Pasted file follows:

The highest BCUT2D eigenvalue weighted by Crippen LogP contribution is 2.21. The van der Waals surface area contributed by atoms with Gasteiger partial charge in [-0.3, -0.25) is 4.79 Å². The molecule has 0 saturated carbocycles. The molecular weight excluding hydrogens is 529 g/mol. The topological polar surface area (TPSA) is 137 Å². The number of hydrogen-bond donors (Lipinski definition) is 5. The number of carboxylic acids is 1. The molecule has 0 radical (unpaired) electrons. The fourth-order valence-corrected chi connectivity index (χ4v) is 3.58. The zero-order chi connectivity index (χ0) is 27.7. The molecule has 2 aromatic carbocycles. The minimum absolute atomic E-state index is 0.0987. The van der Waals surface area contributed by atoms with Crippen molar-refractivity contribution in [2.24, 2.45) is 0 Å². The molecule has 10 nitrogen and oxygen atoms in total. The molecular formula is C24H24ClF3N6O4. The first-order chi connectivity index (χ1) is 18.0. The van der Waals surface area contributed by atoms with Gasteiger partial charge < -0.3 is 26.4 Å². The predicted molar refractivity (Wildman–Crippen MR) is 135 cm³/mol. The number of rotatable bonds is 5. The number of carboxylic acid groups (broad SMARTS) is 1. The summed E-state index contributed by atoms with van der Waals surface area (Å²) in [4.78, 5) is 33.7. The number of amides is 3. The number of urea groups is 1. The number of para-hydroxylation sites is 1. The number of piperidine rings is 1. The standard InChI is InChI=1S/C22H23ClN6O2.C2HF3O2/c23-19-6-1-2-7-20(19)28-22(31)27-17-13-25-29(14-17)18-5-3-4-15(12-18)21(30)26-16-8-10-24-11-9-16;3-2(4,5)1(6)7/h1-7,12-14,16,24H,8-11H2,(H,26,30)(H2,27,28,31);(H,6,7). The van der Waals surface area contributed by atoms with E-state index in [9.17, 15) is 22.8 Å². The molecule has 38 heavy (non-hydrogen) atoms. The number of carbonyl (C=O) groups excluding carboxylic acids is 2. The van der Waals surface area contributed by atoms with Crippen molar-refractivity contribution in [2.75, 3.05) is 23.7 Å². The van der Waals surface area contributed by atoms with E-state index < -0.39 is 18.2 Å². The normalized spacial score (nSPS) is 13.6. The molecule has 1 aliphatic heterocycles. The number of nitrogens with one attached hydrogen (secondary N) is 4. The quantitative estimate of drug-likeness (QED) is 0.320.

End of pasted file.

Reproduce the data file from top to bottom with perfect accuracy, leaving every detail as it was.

The highest BCUT2D eigenvalue weighted by Crippen LogP contribution is 2.21. The van der Waals surface area contributed by atoms with Gasteiger partial charge in [-0.3, -0.25) is 4.79 Å². The molecule has 0 saturated carbocycles. The molecular weight excluding hydrogens is 529 g/mol. The topological polar surface area (TPSA) is 137 Å². The number of hydrogen-bond donors (Lipinski definition) is 5. The number of carboxylic acids is 1. The molecule has 0 radical (unpaired) electrons. The fourth-order valence-corrected chi connectivity index (χ4v) is 3.58. The zero-order chi connectivity index (χ0) is 27.7. The molecule has 2 aromatic carbocycles. The minimum absolute atomic E-state index is 0.0987. The van der Waals surface area contributed by atoms with Crippen molar-refractivity contribution in [2.24, 2.45) is 0 Å². The molecule has 10 nitrogen and oxygen atoms in total. The molecular formula is C24H24ClF3N6O4. The first-order chi connectivity index (χ1) is 18.0. The van der Waals surface area contributed by atoms with Gasteiger partial charge < -0.3 is 26.4 Å². The predicted molar refractivity (Wildman–Crippen MR) is 135 cm³/mol. The number of rotatable bonds is 5. The number of carboxylic acid groups (broad SMARTS) is 1. The summed E-state index contributed by atoms with van der Waals surface area (Å²) in [4.78, 5) is 33.7. The number of amides is 3. The number of urea groups is 1. The number of para-hydroxylation sites is 1. The number of piperidine rings is 1. The standard InChI is InChI=1S/C22H23ClN6O2.C2HF3O2/c23-19-6-1-2-7-20(19)28-22(31)27-17-13-25-29(14-17)18-5-3-4-15(12-18)21(30)26-16-8-10-24-11-9-16;3-2(4,5)1(6)7/h1-7,12-14,16,24H,8-11H2,(H,26,30)(H2,27,28,31);(H,6,7). The van der Waals surface area contributed by atoms with E-state index in [9.17, 15) is 22.8 Å². The molecule has 38 heavy (non-hydrogen) atoms. The number of carbonyl (C=O) groups excluding carboxylic acids is 2. The van der Waals surface area contributed by atoms with Crippen molar-refractivity contribution in [2.75, 3.05) is 23.7 Å². The van der Waals surface area contributed by atoms with E-state index < -0.39 is 18.2 Å². The normalized spacial score (nSPS) is 13.6. The molecule has 1 aliphatic heterocycles. The number of nitrogens with one attached hydrogen (secondary N) is 4. The quantitative estimate of drug-likeness (QED) is 0.320.